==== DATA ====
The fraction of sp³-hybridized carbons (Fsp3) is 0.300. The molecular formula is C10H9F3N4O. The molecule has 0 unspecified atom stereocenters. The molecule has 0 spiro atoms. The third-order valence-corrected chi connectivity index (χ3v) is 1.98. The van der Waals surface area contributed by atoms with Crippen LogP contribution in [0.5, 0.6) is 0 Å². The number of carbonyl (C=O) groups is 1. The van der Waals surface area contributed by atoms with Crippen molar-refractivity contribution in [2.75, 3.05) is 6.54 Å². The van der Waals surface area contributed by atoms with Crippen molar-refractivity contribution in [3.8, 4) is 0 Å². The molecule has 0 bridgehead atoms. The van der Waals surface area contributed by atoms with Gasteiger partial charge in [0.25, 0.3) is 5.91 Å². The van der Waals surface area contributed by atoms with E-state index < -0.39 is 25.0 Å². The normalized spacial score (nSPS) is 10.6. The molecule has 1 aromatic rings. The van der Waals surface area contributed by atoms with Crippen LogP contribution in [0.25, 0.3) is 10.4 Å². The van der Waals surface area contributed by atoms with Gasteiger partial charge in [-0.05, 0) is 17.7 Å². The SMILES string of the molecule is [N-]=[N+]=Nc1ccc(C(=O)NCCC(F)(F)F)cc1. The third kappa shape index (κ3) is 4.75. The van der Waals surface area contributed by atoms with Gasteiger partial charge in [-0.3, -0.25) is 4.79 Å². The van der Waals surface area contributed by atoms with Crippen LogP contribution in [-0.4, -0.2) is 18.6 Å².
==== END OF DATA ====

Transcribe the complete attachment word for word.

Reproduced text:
The fraction of sp³-hybridized carbons (Fsp3) is 0.300. The molecular formula is C10H9F3N4O. The molecule has 0 unspecified atom stereocenters. The molecule has 0 spiro atoms. The third-order valence-corrected chi connectivity index (χ3v) is 1.98. The van der Waals surface area contributed by atoms with Crippen LogP contribution in [0.5, 0.6) is 0 Å². The number of carbonyl (C=O) groups is 1. The van der Waals surface area contributed by atoms with Crippen molar-refractivity contribution in [2.75, 3.05) is 6.54 Å². The van der Waals surface area contributed by atoms with Crippen molar-refractivity contribution in [3.8, 4) is 0 Å². The molecule has 0 bridgehead atoms. The van der Waals surface area contributed by atoms with Gasteiger partial charge in [0.25, 0.3) is 5.91 Å². The van der Waals surface area contributed by atoms with E-state index < -0.39 is 25.0 Å². The normalized spacial score (nSPS) is 10.6. The molecule has 1 aromatic rings. The van der Waals surface area contributed by atoms with Crippen LogP contribution in [0.25, 0.3) is 10.4 Å². The van der Waals surface area contributed by atoms with Gasteiger partial charge in [-0.05, 0) is 17.7 Å². The SMILES string of the molecule is [N-]=[N+]=Nc1ccc(C(=O)NCCC(F)(F)F)cc1. The third kappa shape index (κ3) is 4.75. The van der Waals surface area contributed by atoms with Gasteiger partial charge in [-0.3, -0.25) is 4.79 Å². The van der Waals surface area contributed by atoms with Crippen LogP contribution in [-0.4, -0.2) is 18.6 Å².